Tenants vs. Alameda: How Low-Income Tenants Challenged Housing Discrimination in Alameda, California

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Cash-strapped urban cities and suburbs seek to redevelop lands make their locality attractive to high-end residential and commercial developers. These redevelopment efforts potentially displace …

Cash-strapped urban cities and suburbs seek to redevelop lands make their locality attractive to high-end residential and commercial developers. These redevelopment efforts potentially displace low-income and disproportionately people of color. In 2004, one month after the opening of new million dollar homes, over 400 low-income and predominantly African American families in the city of Alameda received tenancy termination notices from the property owner of the 615-unit Harbor Island Apartments. Tenants would have between 30 to 90 days to move or otherwise face eviction. The eight previous years, the owner, Florida-based Fifteen Group, allowed the property to slowly deteriorate. Although the city cited the apartments for numerous code violations, lax enforcement, revolving management companies, and lack of concern for low-income tenants made reform difficult. After tenants plead for assistance, the city council filed for an injunction to prevent mass displacement. Although the court ruled the city lacked standing to file suit, the tenant’s struggles led to moving stipends, rental assistance, and increased criticism of Alameda’s exclusionary land use policies. This study examines the factors that led to the exile of hundreds of low-income families in Alameda, how tenants resisted displacement and criminalization that justified displacement. Examining the social and economic forces that exclude poor people and particularly African Americans from the redevelopment efforts in Alameda illustrates the dynamics of gentrification taking place in cities throughout the United States.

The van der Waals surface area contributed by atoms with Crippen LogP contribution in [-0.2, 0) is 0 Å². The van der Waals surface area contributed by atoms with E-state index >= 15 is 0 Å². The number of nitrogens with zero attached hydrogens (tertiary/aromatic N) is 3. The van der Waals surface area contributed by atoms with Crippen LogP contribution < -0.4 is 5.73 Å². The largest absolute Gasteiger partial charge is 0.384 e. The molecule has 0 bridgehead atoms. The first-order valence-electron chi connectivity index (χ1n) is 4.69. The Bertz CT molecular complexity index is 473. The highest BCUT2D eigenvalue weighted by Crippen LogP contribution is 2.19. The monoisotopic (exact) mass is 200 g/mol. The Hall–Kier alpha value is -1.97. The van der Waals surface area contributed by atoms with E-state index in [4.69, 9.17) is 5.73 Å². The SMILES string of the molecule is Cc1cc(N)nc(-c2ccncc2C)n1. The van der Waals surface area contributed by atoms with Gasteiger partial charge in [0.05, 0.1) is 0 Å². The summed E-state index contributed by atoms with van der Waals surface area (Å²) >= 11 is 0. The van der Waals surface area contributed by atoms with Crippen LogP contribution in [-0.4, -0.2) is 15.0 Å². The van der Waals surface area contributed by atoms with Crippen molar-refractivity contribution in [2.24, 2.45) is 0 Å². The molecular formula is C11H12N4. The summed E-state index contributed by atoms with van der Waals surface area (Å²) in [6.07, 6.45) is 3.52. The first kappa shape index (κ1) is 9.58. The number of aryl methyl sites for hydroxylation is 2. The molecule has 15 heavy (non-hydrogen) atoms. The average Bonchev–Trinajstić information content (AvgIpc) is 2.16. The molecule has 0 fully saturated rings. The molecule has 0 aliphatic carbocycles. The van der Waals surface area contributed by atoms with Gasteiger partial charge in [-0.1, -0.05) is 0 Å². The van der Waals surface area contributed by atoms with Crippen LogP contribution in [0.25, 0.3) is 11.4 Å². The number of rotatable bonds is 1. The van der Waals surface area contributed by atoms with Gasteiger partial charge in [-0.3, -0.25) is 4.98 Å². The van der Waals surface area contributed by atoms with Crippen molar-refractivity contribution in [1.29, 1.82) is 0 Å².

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  • Clayton and Delores Guyton, founders of Buena Vista Community Association

Transcript

  • 1. TENANTS V. ALAMEDA:HOW LOW-INCOME TENANTS CHALLENGEDHOUSING DISCRIMINATION INALAMEDA, CALIFORNIAREGINALD L. JAMESDEPARTMENT OF AFRICAN AMERICAN STUDIESUNIVERSITY OF CALIFORNIA BERKELEYLEGAL STUDIES UNDERGRADUATE CONFERENCEAPRIL 26, 2013
  • 2. ‘FEDERAL SUBSIDIZEDHOUSING AT RISK’ALAMEDA, CALIFORNIA (1987)• In 1964 and 1965, owner of Buena Vista Apartmentsreceived 40-year, low-interest• Subsidized rents for minimum 20 years• After 20 years, owner prepays mortgage and opts outof rent restrictions, plans to double rents• No Rent Controls in Alameda• Tenants plead with City Council, owners• Owners, leaders obtain Section 8 vouchers for 260very low-income residents
  • 3. 1980S HOUSING CRISIS• Expensive California Housing Market• Increased Population Growth• Reduced Federal Housing Funds• Municipality Competition• Low-Cost Housing Competition
  • 4. GUYTON V. ALAMEDA• Low-income tenants sue city of Alameda forland-use policies:• Discrimination against low-income renters• Discrimination against African Americans• Non-compliance with state housing laws• Judge’s preliminarily rules policiesdiscriminate against low-income peoples• Parties eventually settle case out of court